Instead I trekked northward to the barely over a year old Owen and Engine. The focus here is English food, and the beer list matches, with a good share of stuff from the UK, including a couple of cask conditioned brews, as well as a big list of quality Belgian and American craft offerings. Things got off to a rocky start when the beer I ordered—an English bitter—was no longer available, despite the fact it was quite early in the night. I really fucking hate that. Then the Scotch egg I ordered arrived  … without the egg in it. OK. But the staff was friendly and extremely knowledgeable, and I got the most surreal moment of the trip later in the night. A gaggle of guys poured into the upstairs dining area/tap room, looking for all the world like they got lost from filming a Bud Light commercial. But instead of staring blank-eyed at the daunting menu, they got a slew of good beers, then proceeded to argue amongst themselves about the best sparging techniques in home brewing. Like I said, surreal. After eating I slipped down to the ground floor bar and enjoyed a Youngs Double Chocolate Stout, a beer I hadn’t had on tap in almost ten years. As delicious and sublimely drinkable as I remembered.

Next up was Revolution Brewing, a brewpub in the same general vicinity as Owen and Engine (and right down the street from a cool little bookstore, Bucket O’ Blood), in the increasingly gentrifying Logan Square neighborhood. This place was packed, and the crowd was so hip it made my face hurt. Lots of wallets with chains, unoriginal tattoos, and people sitting at the bar jacked into their ear buds—while they were talking to people around them. But folks were drinking beer, and with that I can’t argue. Said beer, though, was a little hit or miss. It’s tough for me to turn down a saison, so I immediately requested a glass of their Coup d’Etat. Like a lot of armed uprisings, this one was a little premature: it was definitely too green, with some solvent notes sticking out where they shouldn’t have been. Their pale ale, Iron Fist, was top notch, though, and their Baltic porter was quite tasty as well. The Double Fist, however, was overwrought, with fusel alcohols dominating despite it being under 9 percent ABV.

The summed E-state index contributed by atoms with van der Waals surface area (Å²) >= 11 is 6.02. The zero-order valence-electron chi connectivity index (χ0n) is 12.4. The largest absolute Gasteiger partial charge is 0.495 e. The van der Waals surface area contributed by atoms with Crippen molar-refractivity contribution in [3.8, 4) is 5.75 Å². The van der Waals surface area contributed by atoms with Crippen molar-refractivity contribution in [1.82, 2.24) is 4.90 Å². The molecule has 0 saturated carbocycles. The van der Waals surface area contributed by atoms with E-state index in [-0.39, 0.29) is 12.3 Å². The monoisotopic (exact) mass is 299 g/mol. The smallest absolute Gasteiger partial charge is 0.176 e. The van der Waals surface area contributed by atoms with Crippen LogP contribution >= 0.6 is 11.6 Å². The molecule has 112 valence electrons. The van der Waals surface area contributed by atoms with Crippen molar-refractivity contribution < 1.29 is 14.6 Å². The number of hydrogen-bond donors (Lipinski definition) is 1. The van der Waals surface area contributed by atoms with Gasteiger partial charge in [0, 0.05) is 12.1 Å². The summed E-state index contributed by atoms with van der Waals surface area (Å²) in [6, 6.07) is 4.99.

The next afternoon I set the radar to closer to downtown, and made my way to Haymarket, one of the newest brew pubs in the city. While Revolution seems like it is still trying to find its focus, Haymarket knows exactly what it wants to be. The beer list can be summed up thusly: IPAs (and double IPAs), Belgian-style beers, and all combinations thereof. I cannot find a single thing wrong with that sentence. I started off small, with the session-strength Oscar’s Pardon Dry-Hopped Belgian Pale Ale (4.5 percent ABV). Quite yummy. And to get my saison fix, er, fixed, for my second beer I opted for The Saison Also Rises, which did the trick: funky, refreshing, refined, without the greenness of Revolution’s take. Even with a full line up of house-brewed beers, Haymarket also has a dozen or so guest taps, almost all of which were just as in-your-face as their own offerings. To wit: Three Floyds Cimmerian Sabertooth Berzerker, a big ass imperial IPA, which I just had to try (luckily, they offer four-ounce pours, which I think a lot more places should do).